Tuesday 5 June 2007

More thoughts on governments and 'true religion'

I suppose someone reading this post on the state and religion might ask: So what do you think the state should do - nothing? I've thought a bit about this, and this is what I think governments should be saying to 'faith groups' (don't you just hate that term?):

'We don't care what you believe - that's none of our business. You're free to believe that God appeared in a burning bush, or was embodied in a man who came back from the grave, or that he gave his final revelation to a seventh-century nomad, or even that he presented the truth in a set of golden plates to a 19th century American. You're also free to believe in atheism, vegetarianism, crystals or Star Trek. We won't interfere to argue that one faith, or one version of a particular faith, is better than any other.

'All we require as your government is that you, as individuals and organisations, abide by the laws of the land, which embody the underlying principles on which our society is founded and which apply to all its members, whatever their beliefs or lack of them. So we insist that you don't preach or stir up hatred or violence, that you don't infringe the freedom of others to express their opinions even if these contradict your own, that you don't discriminate against people, for example on the basis of their gender or sexuality, and that you don't exploit or abuse the children and vulnerable people in your care. We will only intervene in your religious affairs if you contravene these laws - otherwise your faith is your own private affair.'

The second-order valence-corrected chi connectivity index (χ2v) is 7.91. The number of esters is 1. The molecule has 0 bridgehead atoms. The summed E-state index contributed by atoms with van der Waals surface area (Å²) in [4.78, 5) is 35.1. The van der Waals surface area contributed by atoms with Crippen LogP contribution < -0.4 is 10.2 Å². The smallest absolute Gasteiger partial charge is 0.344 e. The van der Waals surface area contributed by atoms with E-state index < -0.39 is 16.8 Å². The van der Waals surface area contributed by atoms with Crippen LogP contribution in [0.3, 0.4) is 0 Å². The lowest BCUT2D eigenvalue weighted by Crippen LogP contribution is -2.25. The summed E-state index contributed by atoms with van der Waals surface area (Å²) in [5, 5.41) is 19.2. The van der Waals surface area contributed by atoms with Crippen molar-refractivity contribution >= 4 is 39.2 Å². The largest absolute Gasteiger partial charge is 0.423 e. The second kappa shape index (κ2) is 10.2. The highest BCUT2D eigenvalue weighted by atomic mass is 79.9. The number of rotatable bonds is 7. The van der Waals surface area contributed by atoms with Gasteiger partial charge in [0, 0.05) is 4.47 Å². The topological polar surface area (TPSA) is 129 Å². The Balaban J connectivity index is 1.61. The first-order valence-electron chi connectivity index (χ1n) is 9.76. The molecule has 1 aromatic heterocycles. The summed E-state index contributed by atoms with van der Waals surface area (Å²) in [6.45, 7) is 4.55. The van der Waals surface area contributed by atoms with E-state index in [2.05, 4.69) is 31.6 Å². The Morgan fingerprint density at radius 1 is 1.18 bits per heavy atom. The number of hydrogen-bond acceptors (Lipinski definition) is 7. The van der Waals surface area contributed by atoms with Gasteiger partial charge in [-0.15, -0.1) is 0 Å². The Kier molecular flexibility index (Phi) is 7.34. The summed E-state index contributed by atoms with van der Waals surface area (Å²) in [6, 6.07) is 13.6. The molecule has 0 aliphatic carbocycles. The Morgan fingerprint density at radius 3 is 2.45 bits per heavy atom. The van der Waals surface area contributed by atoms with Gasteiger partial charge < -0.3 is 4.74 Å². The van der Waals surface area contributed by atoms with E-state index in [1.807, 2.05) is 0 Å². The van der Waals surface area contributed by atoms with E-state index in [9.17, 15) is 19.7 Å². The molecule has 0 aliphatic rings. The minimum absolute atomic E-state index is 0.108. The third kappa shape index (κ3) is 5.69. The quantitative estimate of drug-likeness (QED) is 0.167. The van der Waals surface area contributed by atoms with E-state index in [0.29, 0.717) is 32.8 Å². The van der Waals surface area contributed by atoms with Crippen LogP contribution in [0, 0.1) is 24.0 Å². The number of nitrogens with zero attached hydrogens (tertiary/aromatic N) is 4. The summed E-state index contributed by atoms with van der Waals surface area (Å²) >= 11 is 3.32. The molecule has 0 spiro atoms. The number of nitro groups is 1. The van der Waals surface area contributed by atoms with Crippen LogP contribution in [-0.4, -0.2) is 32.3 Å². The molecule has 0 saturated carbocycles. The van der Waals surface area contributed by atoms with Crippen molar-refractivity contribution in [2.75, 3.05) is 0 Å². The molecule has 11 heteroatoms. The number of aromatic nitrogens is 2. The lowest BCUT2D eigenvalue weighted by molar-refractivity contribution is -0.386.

Of course, there are a couple of problems for any government taking this position - in Britain. One is that the state is already compromised - it already interferes in religion, showing preference to Anglicanism by allowing its bishops (but not, say, Catholic ones) to sit in the House of Lords as of right, and by funding schools run by Christians, Jews and Muslims, but not those run by Sikhs, Scientologists or socialists. The other problem is that, unlike the United States, we don't have a clear and explicit set of agreed principles on which our society is founded, and around which to unite, whatever our private religious or other beliefs. If we had a written Constitution and Bill of Rights, it would be the job of government actively to promote the principles enshrined in them, and not to go around promoting religion, however well-intentioned their efforts.

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